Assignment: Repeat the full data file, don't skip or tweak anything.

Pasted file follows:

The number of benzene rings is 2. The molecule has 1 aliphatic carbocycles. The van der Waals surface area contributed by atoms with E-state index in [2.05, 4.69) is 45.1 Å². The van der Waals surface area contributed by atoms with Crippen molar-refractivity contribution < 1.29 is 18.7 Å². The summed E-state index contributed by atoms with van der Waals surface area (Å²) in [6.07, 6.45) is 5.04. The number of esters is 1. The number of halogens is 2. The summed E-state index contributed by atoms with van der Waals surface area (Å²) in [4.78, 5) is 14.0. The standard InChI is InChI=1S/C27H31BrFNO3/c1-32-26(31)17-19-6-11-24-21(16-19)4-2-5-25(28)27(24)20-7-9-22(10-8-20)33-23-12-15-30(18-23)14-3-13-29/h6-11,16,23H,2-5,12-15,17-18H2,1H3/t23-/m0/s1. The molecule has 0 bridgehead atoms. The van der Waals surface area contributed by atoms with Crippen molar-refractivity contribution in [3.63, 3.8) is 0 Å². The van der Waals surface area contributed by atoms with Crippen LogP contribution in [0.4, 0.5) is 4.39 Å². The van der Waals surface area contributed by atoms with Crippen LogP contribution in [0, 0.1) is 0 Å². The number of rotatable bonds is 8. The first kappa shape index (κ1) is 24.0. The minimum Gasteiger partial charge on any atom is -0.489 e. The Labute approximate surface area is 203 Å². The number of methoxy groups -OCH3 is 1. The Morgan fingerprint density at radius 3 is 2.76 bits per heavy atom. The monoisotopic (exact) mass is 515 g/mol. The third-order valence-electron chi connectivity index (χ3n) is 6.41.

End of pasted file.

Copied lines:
The number of benzene rings is 2. The molecule has 1 aliphatic carbocycles. The van der Waals surface area contributed by atoms with E-state index in [2.05, 4.69) is 45.1 Å². The van der Waals surface area contributed by atoms with Crippen molar-refractivity contribution < 1.29 is 18.7 Å². The summed E-state index contributed by atoms with van der Waals surface area (Å²) in [6.07, 6.45) is 5.04. The number of esters is 1. The number of halogens is 2. The summed E-state index contributed by atoms with van der Waals surface area (Å²) in [4.78, 5) is 14.0. The standard InChI is InChI=1S/C27H31BrFNO3/c1-32-26(31)17-19-6-11-24-21(16-19)4-2-5-25(28)27(24)20-7-9-22(10-8-20)33-23-12-15-30(18-23)14-3-13-29/h6-11,16,23H,2-5,12-15,17-18H2,1H3/t23-/m0/s1. The molecule has 0 bridgehead atoms. The van der Waals surface area contributed by atoms with Crippen molar-refractivity contribution in [3.63, 3.8) is 0 Å². The van der Waals surface area contributed by atoms with Crippen LogP contribution in [0.4, 0.5) is 4.39 Å². The van der Waals surface area contributed by atoms with Crippen LogP contribution in [0, 0.1) is 0 Å². The number of rotatable bonds is 8. The first kappa shape index (κ1) is 24.0. The minimum Gasteiger partial charge on any atom is -0.489 e. The Labute approximate surface area is 203 Å². The number of methoxy groups -OCH3 is 1. The Morgan fingerprint density at radius 3 is 2.76 bits per heavy atom. The monoisotopic (exact) mass is 515 g/mol. The third-order valence-electron chi connectivity index (χ3n) is 6.41.